psittacosaurus on display at AMNH, public domain pic from wikipedia

another psittacosaurus picture, this time on display in Copenhagen. Also from wikipedia.

Protoceratops on display at Carnegie Museum of Natural History, from Wikipedia

Triceratops at AMNH, from Wikipedia

With these specimens, you can get a pretty good idea of how body plans shifted during the phylogenetic history of the Ceratopsians.  However, don’t get the wrong idea here; it isn’t necessarily so that Psittacosaurus evolved into Protoceratops evolved into Triceratops. This isn’t how the fossil record works.  Rather, an organism like Psittacosaurus evolved into an organism like Protoceratops, and so on.  These specific examples show us a basic picture of the transition that occurred. They aren’t the full story.  We’re looking at over a hundred million years between us and them.  We don’t have the full picture.  Look at today’s biodiversity, and compare it to what’s available in the fossil record.  The fossil record itself is like trying to understand a person’s life by looking at a photo album, most of the pictures missing, with a picture of an individual, we’ll call him Bob, as a toddler, then as a highschooler going to the prom, then maybe as a middle-aged man with another younger man (perhaps his son?), then a funeral announcement.  We can get a basic idea of how his life unfolded, but there are many, many things that we can’t answer about his life.  This is the way the fossil record works. In order to understand how evolution operates over time, one has to look at the basic patterns visible in the fossil record. Sure, you can’t get a complete, full, exact picture of every species-to-species transition, but you can get a pretty good idea of what actually did happen in an evolutionary sense.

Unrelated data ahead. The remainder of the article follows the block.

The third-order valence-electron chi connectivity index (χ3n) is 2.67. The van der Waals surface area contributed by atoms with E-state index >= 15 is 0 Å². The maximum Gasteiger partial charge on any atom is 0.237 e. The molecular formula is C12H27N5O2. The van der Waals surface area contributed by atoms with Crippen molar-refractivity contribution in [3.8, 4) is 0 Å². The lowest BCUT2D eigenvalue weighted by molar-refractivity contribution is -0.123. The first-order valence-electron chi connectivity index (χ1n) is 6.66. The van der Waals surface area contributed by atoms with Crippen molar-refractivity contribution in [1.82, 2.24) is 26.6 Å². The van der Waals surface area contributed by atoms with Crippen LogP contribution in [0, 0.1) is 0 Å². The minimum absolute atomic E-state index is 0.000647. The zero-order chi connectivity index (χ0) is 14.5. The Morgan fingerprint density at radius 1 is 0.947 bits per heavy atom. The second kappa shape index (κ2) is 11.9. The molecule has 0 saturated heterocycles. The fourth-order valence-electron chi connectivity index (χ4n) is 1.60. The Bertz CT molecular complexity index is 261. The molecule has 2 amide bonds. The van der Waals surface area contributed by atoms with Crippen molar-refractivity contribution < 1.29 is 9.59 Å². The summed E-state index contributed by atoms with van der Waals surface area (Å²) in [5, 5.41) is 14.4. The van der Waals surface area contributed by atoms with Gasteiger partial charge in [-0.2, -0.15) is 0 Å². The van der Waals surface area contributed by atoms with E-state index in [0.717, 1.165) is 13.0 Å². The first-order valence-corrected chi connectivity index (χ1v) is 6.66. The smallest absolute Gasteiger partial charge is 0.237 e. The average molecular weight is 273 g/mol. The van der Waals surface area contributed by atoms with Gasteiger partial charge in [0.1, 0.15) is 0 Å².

Another thing to note about evolution, something which is often overlooked, is the fact that evolution can, in fact, transform entire bodies as a whole. The transmutation in body plan visible in our ceratopsian lineage is a complete one, with changes in cranial anatomy (just look back at some of the ceratopsian skulls shown to see it), body size, stance, and (as we’ll look at in a minute), sacral (a fancy word for the region of the backbone that runs through the pelvis) anatomy.  What you’re looking at is not natural selection working on just one trait at a time, but rather many traits, all interacting with each other, all being tweaked slightly through the differential reproductive success of different individuals, not as distinct parts, but as a whole.  People far too often think of natural selection as acting on just one trait at a time.  Sure, it can happen like that in rare cases, but a more full understanding of evolution implies that it is the body as a whole which is acted upon by natural selection.  Yes, individual traits play key roles in reproductive success. But it is the entire body, not merely one trait, which is the agent of reproduction.  Sure, you might have a reproductive edge because you have bigger horns than your opponent.  But you ultimately get to mate because you’re a complete organism, not just one sexy part.  Now that I’ve gotten your attention by talking about reproduction, let’s look at some hips: